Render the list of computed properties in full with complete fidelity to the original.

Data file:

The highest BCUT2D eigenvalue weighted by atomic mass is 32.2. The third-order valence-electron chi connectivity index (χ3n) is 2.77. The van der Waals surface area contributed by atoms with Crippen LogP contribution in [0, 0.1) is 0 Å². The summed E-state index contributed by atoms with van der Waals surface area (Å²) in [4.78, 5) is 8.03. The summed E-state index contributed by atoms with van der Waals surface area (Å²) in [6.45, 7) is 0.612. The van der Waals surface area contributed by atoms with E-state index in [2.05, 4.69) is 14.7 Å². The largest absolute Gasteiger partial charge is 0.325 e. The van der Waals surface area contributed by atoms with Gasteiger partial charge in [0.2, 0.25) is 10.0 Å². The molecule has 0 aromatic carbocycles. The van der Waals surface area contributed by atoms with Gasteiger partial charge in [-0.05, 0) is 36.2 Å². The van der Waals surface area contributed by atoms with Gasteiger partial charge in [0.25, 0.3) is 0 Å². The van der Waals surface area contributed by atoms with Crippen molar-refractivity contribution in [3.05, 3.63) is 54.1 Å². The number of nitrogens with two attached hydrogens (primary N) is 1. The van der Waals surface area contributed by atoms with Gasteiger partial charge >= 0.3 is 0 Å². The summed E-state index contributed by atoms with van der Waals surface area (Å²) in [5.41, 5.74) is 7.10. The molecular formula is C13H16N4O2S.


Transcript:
The highest BCUT2D eigenvalue weighted by atomic mass is 32.2. The third-order valence-electron chi connectivity index (χ3n) is 2.77. The van der Waals surface area contributed by atoms with Crippen LogP contribution in [0, 0.1) is 0 Å². The summed E-state index contributed by atoms with van der Waals surface area (Å²) in [4.78, 5) is 8.03. The summed E-state index contributed by atoms with van der Waals surface area (Å²) in [6.45, 7) is 0.612. The van der Waals surface area contributed by atoms with E-state index in [2.05, 4.69) is 14.7 Å². The largest absolute Gasteiger partial charge is 0.325 e. The van der Waals surface area contributed by atoms with Gasteiger partial charge in [0.2, 0.25) is 10.0 Å². The molecule has 0 aromatic carbocycles. The van der Waals surface area contributed by atoms with Gasteiger partial charge in [-0.05, 0) is 36.2 Å². The van der Waals surface area contributed by atoms with Gasteiger partial charge in [0.25, 0.3) is 0 Å². The van der Waals surface area contributed by atoms with Crippen molar-refractivity contribution in [3.05, 3.63) is 54.1 Å². The number of nitrogens with two attached hydrogens (primary N) is 1. The van der Waals surface area contributed by atoms with Gasteiger partial charge >= 0.3 is 0 Å². The summed E-state index contributed by atoms with van der Waals surface area (Å²) in [5.41, 5.74) is 7.10. The molecular formula is C13H16N4O2S.